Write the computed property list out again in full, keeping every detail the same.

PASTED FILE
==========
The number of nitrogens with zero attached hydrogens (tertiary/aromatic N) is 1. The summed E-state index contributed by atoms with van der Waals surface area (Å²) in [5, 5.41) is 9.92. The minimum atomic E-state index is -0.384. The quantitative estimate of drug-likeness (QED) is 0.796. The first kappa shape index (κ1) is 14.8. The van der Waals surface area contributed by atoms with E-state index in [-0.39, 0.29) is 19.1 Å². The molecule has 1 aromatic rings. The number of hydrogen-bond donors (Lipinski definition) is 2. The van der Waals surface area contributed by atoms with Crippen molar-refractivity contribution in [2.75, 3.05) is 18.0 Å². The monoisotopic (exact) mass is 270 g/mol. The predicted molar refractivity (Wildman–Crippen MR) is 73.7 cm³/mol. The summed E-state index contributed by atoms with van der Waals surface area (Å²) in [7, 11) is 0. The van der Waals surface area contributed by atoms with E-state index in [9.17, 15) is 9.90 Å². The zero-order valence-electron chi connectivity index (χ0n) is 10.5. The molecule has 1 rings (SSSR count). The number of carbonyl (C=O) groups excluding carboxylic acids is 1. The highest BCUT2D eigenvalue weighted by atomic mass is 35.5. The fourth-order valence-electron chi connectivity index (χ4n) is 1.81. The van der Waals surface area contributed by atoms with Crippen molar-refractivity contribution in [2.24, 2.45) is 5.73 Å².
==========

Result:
The number of nitrogens with zero attached hydrogens (tertiary/aromatic N) is 1. The summed E-state index contributed by atoms with van der Waals surface area (Å²) in [5, 5.41) is 9.92. The minimum atomic E-state index is -0.384. The quantitative estimate of drug-likeness (QED) is 0.796. The first kappa shape index (κ1) is 14.8. The van der Waals surface area contributed by atoms with E-state index in [-0.39, 0.29) is 19.1 Å². The molecule has 1 aromatic rings. The number of hydrogen-bond donors (Lipinski definition) is 2. The van der Waals surface area contributed by atoms with Crippen molar-refractivity contribution in [2.75, 3.05) is 18.0 Å². The monoisotopic (exact) mass is 270 g/mol. The predicted molar refractivity (Wildman–Crippen MR) is 73.7 cm³/mol. The summed E-state index contributed by atoms with van der Waals surface area (Å²) in [7, 11) is 0. The van der Waals surface area contributed by atoms with E-state index in [9.17, 15) is 9.90 Å². The zero-order valence-electron chi connectivity index (χ0n) is 10.5. The molecule has 1 rings (SSSR count). The number of carbonyl (C=O) groups excluding carboxylic acids is 1. The highest BCUT2D eigenvalue weighted by atomic mass is 35.5. The fourth-order valence-electron chi connectivity index (χ4n) is 1.81. The van der Waals surface area contributed by atoms with Crippen molar-refractivity contribution in [2.24, 2.45) is 5.73 Å².